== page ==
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Artificial Intelligence for chemical risk assessment

Research output: Contribution to journalJournal article

Published
  • Clemens Wittwehr
  • Paul Blomstedt
  • John Paul Gosling
  • Tomi Peltola
  • Barbara Raffael
  • Andrea-Nicole Richarz
  • Marta Sienkiewicz
  • Paul Whaley
  • Andrew Worth
  • Maurice Whelan
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Article number100114
<mark>Journal publication date</mark>1/02/2020
<mark>Journal</mark>Computational Toxicology
Volume13
Number of pages7
Publication statusPublished
Early online date29/11/19
Original languageEnglish
EventArtificial Intelligence for Chemical Risk Assessment - Joint Research Council, Ispra, Italy
Duration: 4/04/20185/04/2018

Workshop

WorkshopArtificial Intelligence for Chemical Risk Assessment
Abbreviated titleAI4CRA
CountryItaly
CityIspra
Period4/04/185/04/18

Abstract

As the basis for managing the risks of chemical exposure, the Chemical Risk Assessment (CRA) process can impact a substantial part of the economy, the health of hundreds of millions of people, and the condition of the environment. However, the number of properly assessed chemicals falls short of societal needs due to a lack of experts for evaluation, interference of third party interests, and the sheer volume of potentially relevant information on the chemicals from disparate sources.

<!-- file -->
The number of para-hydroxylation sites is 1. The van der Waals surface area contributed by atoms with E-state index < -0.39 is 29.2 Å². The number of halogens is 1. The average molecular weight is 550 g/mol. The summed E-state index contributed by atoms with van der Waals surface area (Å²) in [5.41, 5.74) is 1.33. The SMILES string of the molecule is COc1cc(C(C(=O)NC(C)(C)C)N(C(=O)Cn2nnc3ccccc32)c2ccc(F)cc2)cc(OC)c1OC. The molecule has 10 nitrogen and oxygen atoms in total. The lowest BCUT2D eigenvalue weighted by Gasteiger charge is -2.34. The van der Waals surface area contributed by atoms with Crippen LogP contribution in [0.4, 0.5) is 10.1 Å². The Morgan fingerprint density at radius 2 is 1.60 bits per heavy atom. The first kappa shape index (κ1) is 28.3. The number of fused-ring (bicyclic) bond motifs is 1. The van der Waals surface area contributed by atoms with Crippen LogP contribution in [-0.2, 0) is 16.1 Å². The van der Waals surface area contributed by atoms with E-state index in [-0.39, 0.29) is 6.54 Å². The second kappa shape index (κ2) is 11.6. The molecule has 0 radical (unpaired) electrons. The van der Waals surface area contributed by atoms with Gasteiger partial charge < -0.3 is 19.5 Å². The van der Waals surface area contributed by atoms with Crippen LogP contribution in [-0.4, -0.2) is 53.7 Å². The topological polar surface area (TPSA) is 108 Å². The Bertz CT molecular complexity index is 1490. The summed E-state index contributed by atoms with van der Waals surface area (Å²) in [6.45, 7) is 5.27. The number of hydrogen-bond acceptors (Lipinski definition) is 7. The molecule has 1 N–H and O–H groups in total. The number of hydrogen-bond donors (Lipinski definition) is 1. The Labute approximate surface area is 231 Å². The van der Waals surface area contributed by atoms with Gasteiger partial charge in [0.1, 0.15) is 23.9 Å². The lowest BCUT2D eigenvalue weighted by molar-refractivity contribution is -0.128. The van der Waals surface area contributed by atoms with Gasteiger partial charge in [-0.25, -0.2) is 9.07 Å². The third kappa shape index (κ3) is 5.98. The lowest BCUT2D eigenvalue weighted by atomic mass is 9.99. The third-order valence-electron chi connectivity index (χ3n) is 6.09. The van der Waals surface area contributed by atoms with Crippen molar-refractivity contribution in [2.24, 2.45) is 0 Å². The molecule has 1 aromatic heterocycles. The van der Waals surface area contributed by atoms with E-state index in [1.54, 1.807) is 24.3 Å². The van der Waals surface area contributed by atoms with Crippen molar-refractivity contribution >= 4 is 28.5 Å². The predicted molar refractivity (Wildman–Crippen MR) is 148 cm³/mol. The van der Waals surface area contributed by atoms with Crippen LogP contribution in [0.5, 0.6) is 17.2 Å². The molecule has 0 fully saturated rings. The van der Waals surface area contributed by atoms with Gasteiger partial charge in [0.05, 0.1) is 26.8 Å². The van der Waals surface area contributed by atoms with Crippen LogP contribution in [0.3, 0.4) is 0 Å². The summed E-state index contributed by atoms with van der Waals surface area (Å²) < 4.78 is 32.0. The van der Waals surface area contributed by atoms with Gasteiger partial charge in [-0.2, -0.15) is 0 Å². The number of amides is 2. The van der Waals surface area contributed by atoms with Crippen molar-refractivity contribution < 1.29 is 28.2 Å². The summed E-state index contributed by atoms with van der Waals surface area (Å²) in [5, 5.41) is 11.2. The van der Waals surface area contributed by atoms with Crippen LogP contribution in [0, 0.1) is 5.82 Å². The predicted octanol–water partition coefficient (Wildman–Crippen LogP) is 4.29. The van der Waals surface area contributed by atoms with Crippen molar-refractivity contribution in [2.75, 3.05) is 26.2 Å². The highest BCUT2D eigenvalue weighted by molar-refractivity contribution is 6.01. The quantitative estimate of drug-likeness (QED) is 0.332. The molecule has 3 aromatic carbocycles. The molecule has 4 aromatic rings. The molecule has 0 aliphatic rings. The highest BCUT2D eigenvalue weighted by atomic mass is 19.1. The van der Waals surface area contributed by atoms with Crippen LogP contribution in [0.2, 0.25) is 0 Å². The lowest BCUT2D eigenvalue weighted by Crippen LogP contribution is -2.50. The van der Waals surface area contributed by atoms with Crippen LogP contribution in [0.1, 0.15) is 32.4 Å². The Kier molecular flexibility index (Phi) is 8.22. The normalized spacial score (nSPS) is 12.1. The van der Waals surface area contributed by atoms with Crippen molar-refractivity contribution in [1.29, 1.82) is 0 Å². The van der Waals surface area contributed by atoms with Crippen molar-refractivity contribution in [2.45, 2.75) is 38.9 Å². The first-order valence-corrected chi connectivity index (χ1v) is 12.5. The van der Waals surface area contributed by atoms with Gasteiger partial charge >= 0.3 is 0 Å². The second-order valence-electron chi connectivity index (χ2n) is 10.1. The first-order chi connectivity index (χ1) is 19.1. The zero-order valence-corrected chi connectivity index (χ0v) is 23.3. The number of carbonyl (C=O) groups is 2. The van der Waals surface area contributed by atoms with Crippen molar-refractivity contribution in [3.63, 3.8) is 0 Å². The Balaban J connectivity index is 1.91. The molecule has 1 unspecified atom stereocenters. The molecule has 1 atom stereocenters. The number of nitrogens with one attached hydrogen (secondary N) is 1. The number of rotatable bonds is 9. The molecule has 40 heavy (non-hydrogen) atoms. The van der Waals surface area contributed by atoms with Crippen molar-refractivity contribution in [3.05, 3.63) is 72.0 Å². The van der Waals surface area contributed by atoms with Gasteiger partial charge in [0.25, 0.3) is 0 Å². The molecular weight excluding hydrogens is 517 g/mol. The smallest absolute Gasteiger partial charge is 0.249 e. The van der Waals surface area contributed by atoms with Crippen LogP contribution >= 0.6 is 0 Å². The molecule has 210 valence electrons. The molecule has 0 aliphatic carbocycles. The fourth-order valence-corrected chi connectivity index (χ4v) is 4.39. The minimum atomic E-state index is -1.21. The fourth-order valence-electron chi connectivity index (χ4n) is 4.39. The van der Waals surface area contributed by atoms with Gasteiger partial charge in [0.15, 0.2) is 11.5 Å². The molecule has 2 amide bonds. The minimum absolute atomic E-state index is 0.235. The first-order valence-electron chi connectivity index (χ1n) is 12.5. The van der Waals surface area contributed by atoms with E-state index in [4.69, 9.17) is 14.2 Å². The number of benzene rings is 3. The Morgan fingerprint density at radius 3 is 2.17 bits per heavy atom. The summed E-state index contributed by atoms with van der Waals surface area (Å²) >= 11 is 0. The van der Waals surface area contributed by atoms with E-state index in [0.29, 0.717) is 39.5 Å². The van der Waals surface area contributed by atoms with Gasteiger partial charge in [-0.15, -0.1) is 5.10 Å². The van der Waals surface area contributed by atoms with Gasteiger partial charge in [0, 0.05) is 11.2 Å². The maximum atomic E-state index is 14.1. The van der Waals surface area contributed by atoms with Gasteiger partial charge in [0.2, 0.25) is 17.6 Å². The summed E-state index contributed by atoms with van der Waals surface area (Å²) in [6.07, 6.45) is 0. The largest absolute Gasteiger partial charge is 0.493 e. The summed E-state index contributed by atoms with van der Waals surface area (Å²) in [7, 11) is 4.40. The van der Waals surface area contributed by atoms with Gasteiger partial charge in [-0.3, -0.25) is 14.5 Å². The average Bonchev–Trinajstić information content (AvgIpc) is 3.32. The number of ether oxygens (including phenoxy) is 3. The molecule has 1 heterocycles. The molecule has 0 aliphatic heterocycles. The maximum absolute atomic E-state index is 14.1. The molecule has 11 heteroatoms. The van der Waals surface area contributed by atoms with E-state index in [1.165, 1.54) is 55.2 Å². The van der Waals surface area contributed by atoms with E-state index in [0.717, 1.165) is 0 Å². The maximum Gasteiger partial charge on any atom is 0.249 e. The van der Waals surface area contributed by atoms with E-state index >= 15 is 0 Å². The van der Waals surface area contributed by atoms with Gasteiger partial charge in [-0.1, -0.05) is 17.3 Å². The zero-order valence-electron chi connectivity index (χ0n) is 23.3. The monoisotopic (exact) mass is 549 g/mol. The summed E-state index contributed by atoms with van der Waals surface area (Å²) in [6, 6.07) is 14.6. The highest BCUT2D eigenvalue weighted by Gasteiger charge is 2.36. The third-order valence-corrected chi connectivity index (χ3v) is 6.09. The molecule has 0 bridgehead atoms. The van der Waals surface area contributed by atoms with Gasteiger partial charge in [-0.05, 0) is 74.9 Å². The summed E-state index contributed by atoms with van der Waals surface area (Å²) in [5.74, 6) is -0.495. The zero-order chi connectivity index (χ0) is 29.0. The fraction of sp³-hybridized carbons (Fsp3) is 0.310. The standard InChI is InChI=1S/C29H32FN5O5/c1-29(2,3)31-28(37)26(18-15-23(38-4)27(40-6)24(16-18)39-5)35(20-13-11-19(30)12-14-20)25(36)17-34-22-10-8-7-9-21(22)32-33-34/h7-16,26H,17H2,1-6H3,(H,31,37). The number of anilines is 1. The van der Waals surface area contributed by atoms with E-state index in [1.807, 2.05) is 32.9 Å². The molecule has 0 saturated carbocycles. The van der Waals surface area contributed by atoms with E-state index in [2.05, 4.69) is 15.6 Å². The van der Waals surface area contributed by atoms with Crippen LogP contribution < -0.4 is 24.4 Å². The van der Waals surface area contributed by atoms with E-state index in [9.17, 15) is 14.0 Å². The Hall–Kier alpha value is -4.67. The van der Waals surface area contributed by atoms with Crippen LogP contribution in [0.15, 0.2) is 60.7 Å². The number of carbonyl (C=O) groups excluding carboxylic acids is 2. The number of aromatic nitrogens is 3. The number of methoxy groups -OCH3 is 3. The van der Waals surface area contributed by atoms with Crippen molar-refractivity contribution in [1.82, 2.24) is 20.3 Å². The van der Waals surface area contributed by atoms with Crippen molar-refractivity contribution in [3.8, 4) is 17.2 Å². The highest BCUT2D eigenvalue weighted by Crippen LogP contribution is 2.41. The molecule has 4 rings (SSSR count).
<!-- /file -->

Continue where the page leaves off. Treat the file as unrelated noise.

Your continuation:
In order to explore ways in which computational methods may help overcome this discrepancy between the number of chemical risk assessments required on the one hand and the number and adequateness of assessments actually being conducted on the other, the European Commission's Joint Research Centre organised a workshop on Artificial Intelligence for Chemical Risk Assessment (AI4CRA).

The workshop identified a number of areas where Artificial Intelligence could potentially increase the number and quality of regulatory risk management decisions based on CRA, involving process simulation, supporting evaluation, identifying problems, facilitating collaboration, finding experts, evidence gathering, systematic review, knowledge discovery, and building cognitive models. Although these are interconnected, they are organised and discussed under two main themes: scientific-technical process and social aspects and the decision making process.